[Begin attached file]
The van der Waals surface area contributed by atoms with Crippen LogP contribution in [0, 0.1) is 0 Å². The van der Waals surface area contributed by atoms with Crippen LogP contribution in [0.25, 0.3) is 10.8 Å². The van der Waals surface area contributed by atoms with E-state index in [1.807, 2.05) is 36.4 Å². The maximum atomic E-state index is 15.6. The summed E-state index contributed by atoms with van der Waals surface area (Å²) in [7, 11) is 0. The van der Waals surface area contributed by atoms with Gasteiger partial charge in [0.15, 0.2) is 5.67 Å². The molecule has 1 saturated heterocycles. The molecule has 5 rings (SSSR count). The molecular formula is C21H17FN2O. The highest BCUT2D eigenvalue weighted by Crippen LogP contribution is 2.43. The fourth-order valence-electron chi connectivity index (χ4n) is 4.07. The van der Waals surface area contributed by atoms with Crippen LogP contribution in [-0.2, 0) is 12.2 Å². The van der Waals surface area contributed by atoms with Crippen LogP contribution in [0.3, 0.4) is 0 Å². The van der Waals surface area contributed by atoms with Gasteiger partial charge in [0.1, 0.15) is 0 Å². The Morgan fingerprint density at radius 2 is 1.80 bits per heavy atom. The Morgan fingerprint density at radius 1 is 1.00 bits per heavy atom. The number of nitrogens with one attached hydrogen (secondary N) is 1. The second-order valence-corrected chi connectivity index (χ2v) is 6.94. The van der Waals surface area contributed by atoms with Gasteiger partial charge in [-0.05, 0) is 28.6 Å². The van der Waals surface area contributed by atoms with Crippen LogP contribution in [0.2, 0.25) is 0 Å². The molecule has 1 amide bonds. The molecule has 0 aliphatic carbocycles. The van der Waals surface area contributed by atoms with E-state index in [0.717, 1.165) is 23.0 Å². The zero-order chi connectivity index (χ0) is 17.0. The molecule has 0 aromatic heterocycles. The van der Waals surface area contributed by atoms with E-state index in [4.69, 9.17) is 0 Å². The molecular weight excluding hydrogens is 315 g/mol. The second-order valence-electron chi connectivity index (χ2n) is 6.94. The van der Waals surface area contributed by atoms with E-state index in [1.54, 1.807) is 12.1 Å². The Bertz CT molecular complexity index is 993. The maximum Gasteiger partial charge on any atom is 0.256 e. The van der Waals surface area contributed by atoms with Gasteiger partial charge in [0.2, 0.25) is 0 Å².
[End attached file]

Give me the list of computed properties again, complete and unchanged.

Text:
The van der Waals surface area contributed by atoms with Crippen LogP contribution in [0, 0.1) is 0 Å². The van der Waals surface area contributed by atoms with Crippen LogP contribution in [0.25, 0.3) is 10.8 Å². The van der Waals surface area contributed by atoms with E-state index in [1.807, 2.05) is 36.4 Å². The maximum atomic E-state index is 15.6. The summed E-state index contributed by atoms with van der Waals surface area (Å²) in [7, 11) is 0. The van der Waals surface area contributed by atoms with Gasteiger partial charge in [0.15, 0.2) is 5.67 Å². The molecule has 1 saturated heterocycles. The molecule has 5 rings (SSSR count). The molecular formula is C21H17FN2O. The highest BCUT2D eigenvalue weighted by Crippen LogP contribution is 2.43. The fourth-order valence-electron chi connectivity index (χ4n) is 4.07. The van der Waals surface area contributed by atoms with Crippen LogP contribution in [-0.2, 0) is 12.2 Å². The van der Waals surface area contributed by atoms with Crippen LogP contribution in [0.3, 0.4) is 0 Å². The van der Waals surface area contributed by atoms with Gasteiger partial charge in [0.1, 0.15) is 0 Å². The Morgan fingerprint density at radius 2 is 1.80 bits per heavy atom. The Morgan fingerprint density at radius 1 is 1.00 bits per heavy atom. The number of nitrogens with one attached hydrogen (secondary N) is 1. The second-order valence-corrected chi connectivity index (χ2v) is 6.94. The van der Waals surface area contributed by atoms with Gasteiger partial charge in [-0.05, 0) is 28.6 Å². The van der Waals surface area contributed by atoms with Crippen LogP contribution in [0.2, 0.25) is 0 Å². The molecule has 1 amide bonds. The molecule has 0 aliphatic carbocycles. The van der Waals surface area contributed by atoms with E-state index in [0.717, 1.165) is 23.0 Å². The zero-order chi connectivity index (χ0) is 17.0. The molecule has 0 aromatic heterocycles. The van der Waals surface area contributed by atoms with E-state index in [4.69, 9.17) is 0 Å². The molecular weight excluding hydrogens is 315 g/mol. The second-order valence-electron chi connectivity index (χ2n) is 6.94. The van der Waals surface area contributed by atoms with E-state index in [1.54, 1.807) is 12.1 Å². The Bertz CT molecular complexity index is 993. The maximum Gasteiger partial charge on any atom is 0.256 e. The van der Waals surface area contributed by atoms with Gasteiger partial charge in [0.2, 0.25) is 0 Å².